Learning to Say No

Many times last year I got requests I couldn’t accommodate.  Chiropractors offering to rent me a treatment room in their office, patients wanting private treatments, acupuncturists and other colleagues asking if I would do home visits.  Every time, I had to say no.

It was hard in the beginning.  Sometimes I was flattered.   Other requests were heart wrenching (the bedridden patient in the nursing home, the woman wanting end-of-life care for her mother).

I found that it became easier if I took the time to explain why I was saying no.  it was important to me that people realized that community acupuncture is not just a clever marketing plan; it’s a commitment to my patients to keep acupuncture accessible and affordable.  And it’s my obligation to avoid anything that doesn’t contribute to that mission (for instance, curtailing my office hours to drive to someone’s home and give a private treatment, however much they may need it).

As I began to verbalize these thoughts to others, I realized something interesting… I was also affirming the commitment to myself.  Telling myself, this is what I do– I treat people in a group setting.  I’m a community acupuncturist! 

Emily Konstan
Author: Emily Konstan

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Responses

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  1. Thank you!

    It’s so true, Emily.  We can’t be everything for everybody.  When we try to do that, we muddy the waters of who we are and what we offer.  Those boundaries around our personal time and space are crucial for us to recharge our own selves.  Thank you for sharing some of your own free time with us, to write this blog.

  2. I’ve said no lately too

    one was to a woman who wanted me to treat a child under the age of 2 and do nutritional counselling (sent them to a strong herbalist/private practitioner).  The rest, and there were many, were said to the myriad of MMJ clinics opening up around the my area in Denver who want me to rent space from them.  There are as many MMJ clinics in my neigborhood as there are Coloradans total on the CAN membership list!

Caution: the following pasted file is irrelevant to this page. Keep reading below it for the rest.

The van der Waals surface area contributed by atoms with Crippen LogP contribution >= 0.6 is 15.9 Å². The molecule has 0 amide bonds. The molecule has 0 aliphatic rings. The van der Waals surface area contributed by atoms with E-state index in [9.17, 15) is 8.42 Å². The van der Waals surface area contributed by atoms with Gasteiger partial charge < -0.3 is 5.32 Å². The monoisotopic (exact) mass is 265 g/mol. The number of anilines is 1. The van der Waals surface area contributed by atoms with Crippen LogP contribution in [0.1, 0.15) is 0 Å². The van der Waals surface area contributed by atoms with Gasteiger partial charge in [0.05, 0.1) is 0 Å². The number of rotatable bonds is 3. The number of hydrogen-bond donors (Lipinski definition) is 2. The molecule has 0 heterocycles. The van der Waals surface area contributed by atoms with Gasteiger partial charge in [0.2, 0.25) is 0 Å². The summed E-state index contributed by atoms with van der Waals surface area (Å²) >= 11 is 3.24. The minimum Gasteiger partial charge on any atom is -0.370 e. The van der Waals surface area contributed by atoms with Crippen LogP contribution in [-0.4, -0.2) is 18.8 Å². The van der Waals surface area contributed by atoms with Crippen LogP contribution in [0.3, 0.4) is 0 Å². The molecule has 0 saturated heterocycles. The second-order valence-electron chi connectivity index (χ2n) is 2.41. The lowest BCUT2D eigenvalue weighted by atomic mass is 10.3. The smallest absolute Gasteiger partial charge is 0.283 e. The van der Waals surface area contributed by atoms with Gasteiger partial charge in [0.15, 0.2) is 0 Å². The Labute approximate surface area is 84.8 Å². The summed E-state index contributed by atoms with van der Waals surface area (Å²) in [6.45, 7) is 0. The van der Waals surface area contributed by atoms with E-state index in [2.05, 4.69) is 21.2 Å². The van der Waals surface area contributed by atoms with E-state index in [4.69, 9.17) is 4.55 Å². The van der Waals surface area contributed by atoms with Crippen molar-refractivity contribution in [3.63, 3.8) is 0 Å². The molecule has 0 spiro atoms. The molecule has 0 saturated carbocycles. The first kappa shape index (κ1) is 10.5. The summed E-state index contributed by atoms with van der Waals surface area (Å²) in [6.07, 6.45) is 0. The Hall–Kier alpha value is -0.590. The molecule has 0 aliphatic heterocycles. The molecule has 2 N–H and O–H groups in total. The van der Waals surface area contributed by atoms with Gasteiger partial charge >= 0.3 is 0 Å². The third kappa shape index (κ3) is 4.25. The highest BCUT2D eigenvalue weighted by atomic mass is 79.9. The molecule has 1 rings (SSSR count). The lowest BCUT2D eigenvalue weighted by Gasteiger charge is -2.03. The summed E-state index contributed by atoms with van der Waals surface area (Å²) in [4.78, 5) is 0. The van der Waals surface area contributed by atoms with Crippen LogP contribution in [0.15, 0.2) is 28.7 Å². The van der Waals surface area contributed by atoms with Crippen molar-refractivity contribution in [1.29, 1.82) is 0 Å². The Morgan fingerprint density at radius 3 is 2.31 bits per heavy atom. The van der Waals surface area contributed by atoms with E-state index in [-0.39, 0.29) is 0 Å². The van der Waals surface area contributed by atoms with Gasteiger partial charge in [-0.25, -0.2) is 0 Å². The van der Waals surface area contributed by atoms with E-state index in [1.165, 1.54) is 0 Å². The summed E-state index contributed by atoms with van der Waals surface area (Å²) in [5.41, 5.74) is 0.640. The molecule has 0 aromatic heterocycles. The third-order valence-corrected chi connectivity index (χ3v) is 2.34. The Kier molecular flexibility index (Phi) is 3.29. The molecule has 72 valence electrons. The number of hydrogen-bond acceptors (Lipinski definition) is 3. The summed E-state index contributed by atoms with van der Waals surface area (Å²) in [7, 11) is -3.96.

3. MMJ?

    Maybe it’s bc I’m still on my first cup of tea for the morning and suffering from jetlag, but what is a MMJ clinic?

     

    It is so nice to be reminded that it’s okay to give ourselves permission to say no.  That saying no isn’t a negation of somebody else’s desires, but rather a positive affirmation of our own path, that, ultimately, allows us to serve even more.

     

    I also recently had to be clear (i.e, say no) to a lovely young mother and her 3 year old.  I used to see lots of young children in my private practice and was hoping to find a way to incorporate them into the community clinic space, but right now, it’s just not a good match.  I am a little sad to let that part of my practice go, but it felt good to refer them to the few good pediatric LAcs in the area knowing that the family would be much better served by more focused attention and consultation.

     

    So thanks for this post.  And, once again, thanks for this community!

     

    Julia in Berkeley

  4. Well said!

    “That saying no isn’t a negation of somebody else’s desires, but rather a positive affirmation of our own path, that, ultimately, allows us to serve even more.”

    Wow, I should have asked you to write the blog for me. 

  5. In my experience MMJ=medical

    In my experience MMJ=medical marijuana.  I don’t know if stands for anything else too.  It sounds like the medical marijuana clinics wanted to rent out space to CA punks.

  6. Linda is correct

    haven’t been checking in enough but Linda is correct, Colorado is the other wild west frontier of medical marijuana.  in fact 2 patients have licenses, but are getting more result from the treatments that they receive from me than from their MMJ.

    but I have been befriending the better run amd more medically oriented clinics and am becoming the acu referral of choice for some.